Reduce inflammation and pain through diet

holistic nutrition

holistic nutrition

We can think of pain and inflammation as the body's natural responses to injury. When pain persists, we must ask ourselves what physical and emotional factors can contribute to maintaining or exacerbating the pain. A popular saying goes: “Tell me what you eat, I’ll tell you who you are…”

What should you do if the cause that causes, maintains or increases your pain comes from your diet?

First, you should know that a body that is too acidic will have more inflammation and pain than a body that is more alkaline. The “disease” only evolves in an acidic body. The foods we eat leave traces in our body and some of them can contribute to increasing the acidity level in our body.

For example, red meats, dairy products, processed and refined foods (white bread, white pasta, white rice, etc.), as well as sugars are foods that leave an acidic residue in the body. Some of these foods, such as meat and dairy products, are nevertheless beneficial for your health but they should be consumed in moderation. Many foods are considered alkaline and should therefore form the basis of our diet. These include fresh vegetables and fruits (including citrus fruits). To find out exactly which foods are more acidic or more alkaline, just do a Google search for “acidic and basic foods.”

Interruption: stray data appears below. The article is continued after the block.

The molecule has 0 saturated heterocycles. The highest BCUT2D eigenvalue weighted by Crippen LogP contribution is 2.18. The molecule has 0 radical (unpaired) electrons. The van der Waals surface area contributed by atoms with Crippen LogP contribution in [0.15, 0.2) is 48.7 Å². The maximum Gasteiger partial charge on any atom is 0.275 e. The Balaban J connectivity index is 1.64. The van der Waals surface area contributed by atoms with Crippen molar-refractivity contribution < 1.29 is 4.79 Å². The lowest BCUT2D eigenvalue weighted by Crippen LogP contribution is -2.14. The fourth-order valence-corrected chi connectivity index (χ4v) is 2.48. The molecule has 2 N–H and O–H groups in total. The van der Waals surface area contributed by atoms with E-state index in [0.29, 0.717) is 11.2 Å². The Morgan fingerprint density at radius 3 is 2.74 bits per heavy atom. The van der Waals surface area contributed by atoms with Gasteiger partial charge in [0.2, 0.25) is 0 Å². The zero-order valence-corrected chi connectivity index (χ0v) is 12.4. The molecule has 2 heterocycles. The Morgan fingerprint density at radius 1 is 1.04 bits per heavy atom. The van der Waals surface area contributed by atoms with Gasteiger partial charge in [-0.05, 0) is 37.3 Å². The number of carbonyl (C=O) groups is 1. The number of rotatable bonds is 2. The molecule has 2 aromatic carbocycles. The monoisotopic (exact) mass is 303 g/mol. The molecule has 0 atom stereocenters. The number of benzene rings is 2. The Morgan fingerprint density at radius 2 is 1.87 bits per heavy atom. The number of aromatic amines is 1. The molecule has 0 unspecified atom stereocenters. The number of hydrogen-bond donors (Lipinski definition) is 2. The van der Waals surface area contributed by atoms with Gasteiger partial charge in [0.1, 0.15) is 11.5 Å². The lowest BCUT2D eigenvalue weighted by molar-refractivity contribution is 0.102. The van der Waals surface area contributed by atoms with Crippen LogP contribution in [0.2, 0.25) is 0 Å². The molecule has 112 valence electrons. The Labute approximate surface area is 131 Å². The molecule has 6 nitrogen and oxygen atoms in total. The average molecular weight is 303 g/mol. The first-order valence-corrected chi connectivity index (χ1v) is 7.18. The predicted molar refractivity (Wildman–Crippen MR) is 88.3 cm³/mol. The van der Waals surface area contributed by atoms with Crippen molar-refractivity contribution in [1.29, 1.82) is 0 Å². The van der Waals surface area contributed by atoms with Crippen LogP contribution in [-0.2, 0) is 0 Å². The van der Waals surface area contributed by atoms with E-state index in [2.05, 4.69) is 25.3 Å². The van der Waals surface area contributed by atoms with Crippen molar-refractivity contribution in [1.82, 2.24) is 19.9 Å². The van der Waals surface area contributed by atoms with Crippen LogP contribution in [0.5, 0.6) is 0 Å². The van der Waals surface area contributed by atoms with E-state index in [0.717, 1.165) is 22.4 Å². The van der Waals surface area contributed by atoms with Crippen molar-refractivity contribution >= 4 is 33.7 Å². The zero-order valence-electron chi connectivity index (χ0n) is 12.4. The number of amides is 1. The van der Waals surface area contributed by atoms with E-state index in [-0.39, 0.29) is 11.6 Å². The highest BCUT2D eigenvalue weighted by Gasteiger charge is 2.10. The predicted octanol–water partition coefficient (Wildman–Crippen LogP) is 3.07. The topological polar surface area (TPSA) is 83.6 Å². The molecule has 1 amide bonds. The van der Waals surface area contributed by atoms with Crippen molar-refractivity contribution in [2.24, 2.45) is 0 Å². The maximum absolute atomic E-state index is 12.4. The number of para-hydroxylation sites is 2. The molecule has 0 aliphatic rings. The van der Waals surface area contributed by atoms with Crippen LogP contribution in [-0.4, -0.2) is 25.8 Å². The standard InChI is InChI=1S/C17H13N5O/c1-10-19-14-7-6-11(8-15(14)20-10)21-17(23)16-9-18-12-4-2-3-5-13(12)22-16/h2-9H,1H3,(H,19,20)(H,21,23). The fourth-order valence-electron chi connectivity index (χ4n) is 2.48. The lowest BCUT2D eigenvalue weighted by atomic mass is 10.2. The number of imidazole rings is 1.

In an ideal world, your diet would consist of 80% alkaline foods versus only 20% acidic foods. By reducing the acidity in your body, you will have more energy and less chronic pain.

Here are some tips to help reduce acidity in your body through diet:

  1. Drinking the juice of half a lemon with water should be the first thing you do every morning and as soon as you get out of bed. Many people wrongly believe that lemon is acidic, but this citrus fruit nevertheless leaves an alkaline residue in the body and promotes the work of the liver.
  2. Have at least one daily serving of dark green leafy vegetables
    (e.g. kale, cabbage or mustard greens).
  3. Choose whole grains that are less acidic than rice.
    (for example, quinoa or millet)
  4. Choose fish or lamb which are less acidic than beef or chicken.
  5. Use olive oil for cooking, it is less acidic than other vegetable oils.

It is important to remember that stress, whether physical, emotional or nutritional, can contribute to increasing the acidity of your body and thus cause fatigue and pain. As much as possible, try to reduce stress in your life or at the very least, find effective ways to cope with it.

Sandra Power, RHN, NNCP

Holistic Nutritional Consultant

Holistic nutrition consultant